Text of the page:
Buffy The Vampire Slayer (1992)
Starring: Kristy Swanson, Donald Sutherland, Rutger Hauer, Luke Perry, Paul Reubens
“I’m the chosen one. And I choose to be shopping.” (Buffy, Buffy The Vampire Slayer)
Long before Buffy The Vampire Slayer became one of the most popular television shows of recent times, there was the Buffy movie. With a different tone, different storyline and different characters, the only real connection was that both were about a teenager who discovers she’s been chosen to fight vampires who are trying to destroy the world. While the TV series is undeniably better than the movie, there’s still some fun to be had here.
Buffy (Swanson) is your typical popular high school kid. She’s head of the cheerleading squad, all the lads fancy her and she spends her weekends at the mall with her clique of Clueless-a-like friends. Buffy’s perfectly content in her little bubble until it’s burst by Merrick, a well-spoken gent played by the legendary Donald Sutherland. Merrick reckons Buffy is the chosen one, the one to save the world from the impending attack of Lothos, master of the vampires. At first she’s not having it, but after getting in a few scraps she ultimately accepts her destiny and sets about kicking some vampire arses in the hope of sorting things out in time for prom.
The most interesting thing about Buffy these days is the number of big names in its cast (many of whom weren’t big at the time, of course). Look! It’s a young Hilary Swank (pre-Oscar) in Buffy’s group of chums! Look really quickly! It’s an even younger Ben Affleck (pre-Oscar) in a blink-and-you’ll-miss-him cameo. Look once more! It’s David Arquette (pre-WCW Championship belt) getting bitten and turning into a shit vampire.
And that’s just the good guys. Among the vampires are cult legend Rutger Hauer who appears as Lothos, the head of the vampires, and proceeds to chew as much of the scenery as he can find in a fantastically over-the-top performance. Meanwhile, the ‘bizarre casting decision’ award goes to Paul “Pee Wee Herman” Reubens as Lothos’ right-hand man. Seeing Pee Wee try to play it serious as a long-haired vampire is a very odd experience though he ultimately fails to play it straight right through to the end of the movie, leading to one of the most memorable death scenes in cinematic history. Sort of.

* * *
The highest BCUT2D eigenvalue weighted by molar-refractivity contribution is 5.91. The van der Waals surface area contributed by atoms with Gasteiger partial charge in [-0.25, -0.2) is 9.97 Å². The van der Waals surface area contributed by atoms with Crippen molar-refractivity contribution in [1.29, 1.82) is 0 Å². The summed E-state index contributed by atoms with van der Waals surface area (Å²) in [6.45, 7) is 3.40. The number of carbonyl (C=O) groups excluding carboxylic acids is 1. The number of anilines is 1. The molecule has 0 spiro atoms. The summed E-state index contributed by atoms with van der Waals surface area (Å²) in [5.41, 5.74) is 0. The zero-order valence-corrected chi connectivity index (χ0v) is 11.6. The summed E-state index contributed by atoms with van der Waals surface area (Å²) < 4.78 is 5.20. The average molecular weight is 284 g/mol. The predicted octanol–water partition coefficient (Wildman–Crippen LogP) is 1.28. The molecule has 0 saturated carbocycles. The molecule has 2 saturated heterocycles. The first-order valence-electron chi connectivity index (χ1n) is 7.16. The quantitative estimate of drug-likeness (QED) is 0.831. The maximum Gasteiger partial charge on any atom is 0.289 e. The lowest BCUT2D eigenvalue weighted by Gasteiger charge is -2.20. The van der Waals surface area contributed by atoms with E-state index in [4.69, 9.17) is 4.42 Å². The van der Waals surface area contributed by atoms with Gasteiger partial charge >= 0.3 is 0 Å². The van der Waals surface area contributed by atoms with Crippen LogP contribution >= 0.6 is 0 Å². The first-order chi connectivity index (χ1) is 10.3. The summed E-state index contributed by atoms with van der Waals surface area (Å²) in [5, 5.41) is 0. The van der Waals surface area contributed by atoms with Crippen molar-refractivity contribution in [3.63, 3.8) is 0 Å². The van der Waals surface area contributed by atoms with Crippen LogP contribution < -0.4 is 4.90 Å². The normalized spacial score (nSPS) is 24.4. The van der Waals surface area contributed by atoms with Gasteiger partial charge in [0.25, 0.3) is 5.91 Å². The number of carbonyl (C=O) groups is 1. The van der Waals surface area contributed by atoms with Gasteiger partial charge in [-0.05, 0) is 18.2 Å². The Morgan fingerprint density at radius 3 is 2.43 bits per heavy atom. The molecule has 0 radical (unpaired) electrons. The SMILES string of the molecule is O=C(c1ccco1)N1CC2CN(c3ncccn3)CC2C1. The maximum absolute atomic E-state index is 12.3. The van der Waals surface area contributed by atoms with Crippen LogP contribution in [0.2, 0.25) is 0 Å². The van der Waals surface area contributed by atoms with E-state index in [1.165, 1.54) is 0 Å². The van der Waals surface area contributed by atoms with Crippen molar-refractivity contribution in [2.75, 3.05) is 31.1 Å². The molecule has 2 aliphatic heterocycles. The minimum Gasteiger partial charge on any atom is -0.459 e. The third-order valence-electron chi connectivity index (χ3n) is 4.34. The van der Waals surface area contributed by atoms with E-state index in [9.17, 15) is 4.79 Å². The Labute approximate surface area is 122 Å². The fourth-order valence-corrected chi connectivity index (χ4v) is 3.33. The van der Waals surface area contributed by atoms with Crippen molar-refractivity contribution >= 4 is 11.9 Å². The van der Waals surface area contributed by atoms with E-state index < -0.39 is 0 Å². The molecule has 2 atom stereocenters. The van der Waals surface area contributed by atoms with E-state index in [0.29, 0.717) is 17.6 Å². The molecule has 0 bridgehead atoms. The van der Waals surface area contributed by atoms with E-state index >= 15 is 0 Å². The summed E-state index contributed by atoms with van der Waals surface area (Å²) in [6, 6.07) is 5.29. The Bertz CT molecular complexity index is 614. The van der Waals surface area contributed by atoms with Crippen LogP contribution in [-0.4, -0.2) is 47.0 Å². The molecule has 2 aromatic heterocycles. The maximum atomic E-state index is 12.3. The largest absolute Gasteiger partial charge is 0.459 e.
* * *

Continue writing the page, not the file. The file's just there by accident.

While it has a different feel, different cast and different plot to the TV series that followed it, Buffy does at least share one crucial element with its serialised sibling – Joss Whedon. As his first major writing credit before going on to do Firefly, Serenity and of course the Buffy TV series, Buffy’s dialogue is a little shaky at times these days but certainly fits the era it’s from, showcasing Whedon’s knack for capturing teenage sarcasm perfectly. In any other movie Buffy would be an irritating character but here it seems to work, primarily because of the entertaining words Whedon puts in her mouth.
Even if you’ve never seen the TV series, Buffy is an interesting little curio that’s worth a watch. It’s very much trapped in the early ’90s (except for Luke Perry, whose fashion sense was probably odd at the time but seems strangely stylish now 20 years later), but it’s a quirky film that deserves to stand on its own without the shadow of its far more successful offspring looming over it.